In Straus Co. v. Canadian Pacific Ry. Co., 254 N.Y. 407, 173 N.E. 564, the plaintiff sued for the value of merchandise stolen or lost while in defendant's warehouse while at Shanghai.Summary of this case from Barndt v. Det Bergenske Dampskibsselskab
Argued October 1, 1930
Decided November 18, 1930
Appeal from the Supreme Court, Appellate Division, First Department.
Neil P. Cullom and James E. Freehill for plaintiff, appellant and respondent. Harold B. Elgar and Frank Rashap for defendant, respondent and appellant.
The defendant, a common carrier, undertook to carry, under a through bill of lading, a quantity of silk from Shanghai, China, via Vancouver, to New York city, consigned to order, notify F.A. Straus Co., Inc. When the boat upon which the silk was shipped reached Vancouver, it was discovered that three bales of silk had been stolen from the silk room in which it had been placed at Shanghai. This is an action in conversion to recover the value of the silk stolen. The trial court submitted to the jury, without objection on the part of the defendant, the following issues:
First. Did the theft of the silk occur because of the defendant's negligence?
Second. Was the theft committed by the defendant's servants?
The jury found that the theft occurred because of the defendant's negligence and that the theft was committed by its servants.
The evidence presented a question of fact and the verdict of the jury was justified, provided the defendant is not exempt from liability under a provision of the bill of lading. ( United States ex rel. Matthews v. Massachusetts Bonding Ins. Co., 238 N.Y. 334; Hasbrouck v. N.Y.C. H.R.R.R. Co., 202 N.Y. 363; The Ghazee, 172 Fed. Rep. 368.)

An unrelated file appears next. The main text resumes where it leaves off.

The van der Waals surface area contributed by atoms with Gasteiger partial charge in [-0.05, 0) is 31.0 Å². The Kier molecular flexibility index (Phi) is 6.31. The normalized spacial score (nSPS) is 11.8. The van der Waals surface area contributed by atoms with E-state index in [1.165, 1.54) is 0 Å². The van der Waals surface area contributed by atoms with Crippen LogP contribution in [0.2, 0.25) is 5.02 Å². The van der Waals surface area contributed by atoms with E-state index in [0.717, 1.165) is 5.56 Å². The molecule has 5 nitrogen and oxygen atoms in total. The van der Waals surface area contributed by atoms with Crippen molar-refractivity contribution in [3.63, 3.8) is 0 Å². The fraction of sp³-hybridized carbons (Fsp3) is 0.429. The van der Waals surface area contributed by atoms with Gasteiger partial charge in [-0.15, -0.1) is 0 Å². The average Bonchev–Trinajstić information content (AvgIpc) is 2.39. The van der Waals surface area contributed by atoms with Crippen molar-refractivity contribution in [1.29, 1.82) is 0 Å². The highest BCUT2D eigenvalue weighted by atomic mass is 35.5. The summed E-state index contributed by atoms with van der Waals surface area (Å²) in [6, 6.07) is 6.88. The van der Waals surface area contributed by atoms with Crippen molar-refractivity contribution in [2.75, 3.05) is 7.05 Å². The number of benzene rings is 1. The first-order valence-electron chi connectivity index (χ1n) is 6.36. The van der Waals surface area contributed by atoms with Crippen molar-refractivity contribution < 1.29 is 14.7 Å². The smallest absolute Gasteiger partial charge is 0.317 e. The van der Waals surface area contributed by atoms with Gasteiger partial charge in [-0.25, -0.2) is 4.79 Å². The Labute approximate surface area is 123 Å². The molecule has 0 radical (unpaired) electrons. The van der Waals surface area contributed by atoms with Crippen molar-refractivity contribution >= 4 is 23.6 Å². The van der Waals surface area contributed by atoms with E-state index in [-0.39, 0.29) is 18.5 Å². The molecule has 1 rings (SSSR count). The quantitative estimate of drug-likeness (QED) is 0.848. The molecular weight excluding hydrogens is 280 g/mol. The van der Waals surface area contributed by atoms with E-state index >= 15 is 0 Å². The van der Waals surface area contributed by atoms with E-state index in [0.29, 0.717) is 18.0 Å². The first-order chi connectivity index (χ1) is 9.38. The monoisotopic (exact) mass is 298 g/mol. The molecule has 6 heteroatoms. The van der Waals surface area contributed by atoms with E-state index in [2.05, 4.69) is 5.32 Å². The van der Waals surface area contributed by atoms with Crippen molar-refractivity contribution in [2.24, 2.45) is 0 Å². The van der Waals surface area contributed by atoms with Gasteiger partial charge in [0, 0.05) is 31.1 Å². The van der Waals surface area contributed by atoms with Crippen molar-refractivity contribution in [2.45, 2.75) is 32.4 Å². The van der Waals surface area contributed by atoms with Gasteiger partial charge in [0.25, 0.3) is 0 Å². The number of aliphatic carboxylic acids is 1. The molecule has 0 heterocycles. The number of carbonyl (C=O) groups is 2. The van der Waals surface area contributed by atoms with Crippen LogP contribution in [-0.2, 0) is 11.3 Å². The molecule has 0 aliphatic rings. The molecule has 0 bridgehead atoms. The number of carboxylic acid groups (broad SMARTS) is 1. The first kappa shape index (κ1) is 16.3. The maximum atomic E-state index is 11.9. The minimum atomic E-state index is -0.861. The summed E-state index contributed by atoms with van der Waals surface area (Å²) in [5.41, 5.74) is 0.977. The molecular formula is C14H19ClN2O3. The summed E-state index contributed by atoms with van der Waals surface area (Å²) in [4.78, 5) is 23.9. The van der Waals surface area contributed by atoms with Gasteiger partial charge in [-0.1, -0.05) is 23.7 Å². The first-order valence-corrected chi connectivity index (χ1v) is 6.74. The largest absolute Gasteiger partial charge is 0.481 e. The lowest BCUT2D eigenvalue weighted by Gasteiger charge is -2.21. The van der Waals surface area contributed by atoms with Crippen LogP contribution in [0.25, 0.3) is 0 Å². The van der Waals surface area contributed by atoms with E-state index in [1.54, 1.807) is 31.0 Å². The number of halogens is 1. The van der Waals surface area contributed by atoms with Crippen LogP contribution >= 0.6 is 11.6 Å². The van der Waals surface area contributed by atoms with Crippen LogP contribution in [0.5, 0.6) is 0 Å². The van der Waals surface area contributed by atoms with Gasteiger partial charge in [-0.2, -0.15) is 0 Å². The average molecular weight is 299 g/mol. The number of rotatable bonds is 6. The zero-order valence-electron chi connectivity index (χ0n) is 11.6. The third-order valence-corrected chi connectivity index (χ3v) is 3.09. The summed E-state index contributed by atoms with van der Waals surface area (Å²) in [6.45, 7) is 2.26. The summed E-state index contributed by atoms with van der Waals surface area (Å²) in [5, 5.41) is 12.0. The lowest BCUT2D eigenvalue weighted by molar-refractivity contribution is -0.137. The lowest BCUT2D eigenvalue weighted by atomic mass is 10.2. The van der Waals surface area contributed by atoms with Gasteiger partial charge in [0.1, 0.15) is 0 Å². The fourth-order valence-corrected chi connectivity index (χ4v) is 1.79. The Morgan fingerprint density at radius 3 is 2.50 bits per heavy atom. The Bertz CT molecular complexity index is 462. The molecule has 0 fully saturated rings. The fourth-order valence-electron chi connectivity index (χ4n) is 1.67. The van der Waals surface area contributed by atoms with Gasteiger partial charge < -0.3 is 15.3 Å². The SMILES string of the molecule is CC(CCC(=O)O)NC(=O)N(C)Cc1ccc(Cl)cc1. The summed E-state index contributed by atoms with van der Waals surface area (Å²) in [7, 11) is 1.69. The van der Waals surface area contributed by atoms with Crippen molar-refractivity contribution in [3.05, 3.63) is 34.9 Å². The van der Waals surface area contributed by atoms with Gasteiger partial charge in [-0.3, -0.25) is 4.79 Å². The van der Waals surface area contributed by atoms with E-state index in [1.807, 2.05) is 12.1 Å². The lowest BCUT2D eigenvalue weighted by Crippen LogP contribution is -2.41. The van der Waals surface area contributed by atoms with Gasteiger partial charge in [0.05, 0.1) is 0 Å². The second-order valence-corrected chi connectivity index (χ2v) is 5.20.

The defendant contends that it is exempt from liability for theft by its servants or others or for negligence of persons in its employ, by reason of the provisions of clause EW-2 contained in the bill of lading, which reads: "The carrier shall not be responsible to any extent for any loss, damage or delay arising from or consequent upon * * * robbers, thieves of whatever kind, whether in the service of the carriers or not, pilferage * * * any act or omission, negligence, default or error in judgment of the carriers' pilot, master, officers, marines, engineers, crew, stevedores, lightermen, warehousemen, agents or other persons whomsoever in the service of the carriers or their agents, or for whom the carriers would otherwise have been responsible, whether on board the said ship," etc.